There is a science to coffee roasting, with many variables that can make each cup of coffee completely different. The roasting technique and the freshness of the coffee are important so you may want to know when and who roasted the next cup of coffee you are going to drink.
Finally, we get to your cup of coffee and here the baristas come into play, who have the job of extracting the flavours and aromas in the best possible way, giving value to all the people behind the drink. Things don’t get any easier at this stage as the baristas’ work also requires innumerable tests. Which coffee extraction method amplifies the sweetness of natural Colombian coffee best? What about the ratio between coffee and water? And the water temperature? Baristas have to think about all of it while also maintaining the efficiency of their coffee shop.
A good example is Bottega delle Delizie in Bra, Italy – the town where the Slow Food movement was born. Paolo Panero is the perfect example of a barista’s true passion and curiosity towards coffee. And it’s clear that what differentiates the best baristas is exactly that, their passion for this agricultural product. None of this can be done if they don’t really care about coffee or if they are not curious enough to conduct different tests and keep improving time and time again.
Paolo Panero at the Bottega delle Delizie. Bra, Italy. Photo ©Aarón G. Figueroa.
Unfortunately, some people still approach the Specialty Coffee industry with the same mindset as the “commercial” one. Let’s be sincere, there have always been some businesses who have promoted themselves as working with Specialty Coffee, even though the “specialty” part has always been very questionable. Good communication and attractive images don’t make your coffee Specialty Coffee. And yet, people might see an opportunity in this smaller market, where customers are more likely to pay a bit more for quality. Without the passion and curiosity necessary, though, they will not make it far in the world of Specialty Coffee, as a missing understanding for the producers and countries the coffee is coming from or a lack of interest in testing for the perfect roasting profile, will end up giving the coffee less value than it deserves.
But, what is Specialty Coffee?
On the one hand, Speciality Coffee can be seen as a philosophy among coffee professionals along the supply chain to give quality the highest priority. The non-profit organisation SCA (the Specialty Coffee Association), is “dedicated to building an industry that is fair, sustainable and nurturing for all2”, testing, grading and scoring green coffee samples for better classification. This is done through a technique to measure, identify and analyse the coffee’s sensations, better known as “cupping”, where coffee is scored for aspects like cleanness, aroma and flavour. A Certified Q Grader detects defects and determines the quality – as I said, it’s all about quality here. The SCA scores Arabica coffees on a 100 point scale. For a coffee to be considered “specialty” it has to have 80+ points. Below 80 points (and no lower than 60 points) we are talking about “commercial” coffee.
Flat white coffee at the Bottega delle Delizie. Bra, Italy. Photo ©Aarón G. Figueroa.
But the quality can change. As you can see, coffee production is a long and hard process with many people involved. When one of those doesn’t perform their job as well as it should be done, we risk damaging the coffee quality. Imagine, if the producer spent tons of hours and resources to process a coffee of 85 points. The importer recognizes the high quality of these beans and decides to invest and manage the transportation from one continent to another. Then, the roaster doesn’t roast the coffee properly and you end up drinking an 85 points coffee (“specialty” at the beginning) but with ashy notes, if the coffee is over-roasted, or cereal aromas if the coffee is underdeveloped (not “specialty” anymore). The same, of course, could happen if the barista doesn’t extract your cup of coffee properly.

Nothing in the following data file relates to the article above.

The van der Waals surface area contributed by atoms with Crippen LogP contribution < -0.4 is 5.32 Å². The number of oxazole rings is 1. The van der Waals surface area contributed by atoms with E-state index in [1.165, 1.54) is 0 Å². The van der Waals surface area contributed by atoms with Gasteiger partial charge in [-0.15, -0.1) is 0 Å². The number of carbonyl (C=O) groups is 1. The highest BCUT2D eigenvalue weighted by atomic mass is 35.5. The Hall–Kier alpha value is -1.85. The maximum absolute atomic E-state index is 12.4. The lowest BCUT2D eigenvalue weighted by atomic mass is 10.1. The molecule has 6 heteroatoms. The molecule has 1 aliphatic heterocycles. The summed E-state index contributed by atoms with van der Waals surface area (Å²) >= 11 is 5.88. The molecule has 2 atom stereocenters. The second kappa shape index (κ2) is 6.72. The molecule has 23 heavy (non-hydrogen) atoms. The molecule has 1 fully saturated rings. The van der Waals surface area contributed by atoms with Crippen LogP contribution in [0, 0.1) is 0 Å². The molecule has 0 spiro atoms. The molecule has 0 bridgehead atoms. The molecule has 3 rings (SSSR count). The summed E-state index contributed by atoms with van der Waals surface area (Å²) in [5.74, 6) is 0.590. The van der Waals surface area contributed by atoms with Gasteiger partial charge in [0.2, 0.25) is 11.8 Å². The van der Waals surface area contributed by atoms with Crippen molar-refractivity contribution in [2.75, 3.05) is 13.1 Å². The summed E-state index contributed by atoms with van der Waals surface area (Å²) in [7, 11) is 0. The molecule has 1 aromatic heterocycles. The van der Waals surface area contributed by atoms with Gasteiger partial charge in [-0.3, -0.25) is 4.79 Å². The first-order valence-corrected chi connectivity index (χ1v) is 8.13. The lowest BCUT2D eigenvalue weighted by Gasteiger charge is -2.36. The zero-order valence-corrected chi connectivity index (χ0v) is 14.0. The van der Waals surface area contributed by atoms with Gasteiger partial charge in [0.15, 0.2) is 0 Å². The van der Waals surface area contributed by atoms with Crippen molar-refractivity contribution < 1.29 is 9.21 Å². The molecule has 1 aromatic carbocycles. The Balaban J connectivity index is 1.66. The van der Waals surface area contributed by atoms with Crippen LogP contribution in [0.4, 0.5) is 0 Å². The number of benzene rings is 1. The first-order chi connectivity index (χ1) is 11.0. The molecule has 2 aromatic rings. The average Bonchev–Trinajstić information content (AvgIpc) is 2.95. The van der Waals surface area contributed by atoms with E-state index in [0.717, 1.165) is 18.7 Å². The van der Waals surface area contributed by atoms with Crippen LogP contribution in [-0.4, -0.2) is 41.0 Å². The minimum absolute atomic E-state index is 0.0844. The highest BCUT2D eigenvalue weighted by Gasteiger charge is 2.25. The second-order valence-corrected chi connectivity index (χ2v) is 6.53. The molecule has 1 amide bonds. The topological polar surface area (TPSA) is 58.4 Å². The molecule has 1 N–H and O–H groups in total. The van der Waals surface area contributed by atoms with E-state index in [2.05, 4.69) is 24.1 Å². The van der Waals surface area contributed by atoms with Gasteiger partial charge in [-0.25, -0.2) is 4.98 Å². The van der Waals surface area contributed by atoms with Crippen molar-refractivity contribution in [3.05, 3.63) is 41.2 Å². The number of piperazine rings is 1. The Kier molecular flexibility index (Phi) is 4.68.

It’s a Limited World
The information and science available in the coffee industry are still limited. If you want to become a Certified Q Grader or even if you want to take some courses on roasting and barista skills, the investment you’ll have to make is quite high for the number of hours you actually get in the program. For this reason, it’s very important that whoever enters the Specialty Coffee world as a professional, starts this path with passion and curiosity. If a barista or a roaster is curious enough, she or he is more likely to pick up the tools and acquire the skills needed to develop a better career.
If you want to be a more conscious coffee consumer start reading more about Specialty Coffee and coffee production in general. It’s important to start asking some questions regarding your daily cup of coffee and, what better person to ask than your favourite barista or coffee shop owner?
Passionate people working in the coffee business are happy to share their knowledge and answer your questions. One of the best things about Specialty Coffee is the people behind it and, being still a small industry, it’s easier to learn some basic roasting or brewing tips from others in the sector. Specialty Coffee is a good point to start but we should go beyond. We should be critical-minded consumers and ask questions to both the professionals in the sector and to ourselves.
Do you already have the answers to all the questions I asked throughout this text? Do you know everything there is to know about the cup of coffee you had today? Remember, coffee is an agricultural product and just because the beans used for your cup of coffee might have been graded with more than 80 points, it doesn’t necessarily mean you are drinking Specialty Coffee.
 Parchment coffee refers to the dried green coffee that has not yet been hulled.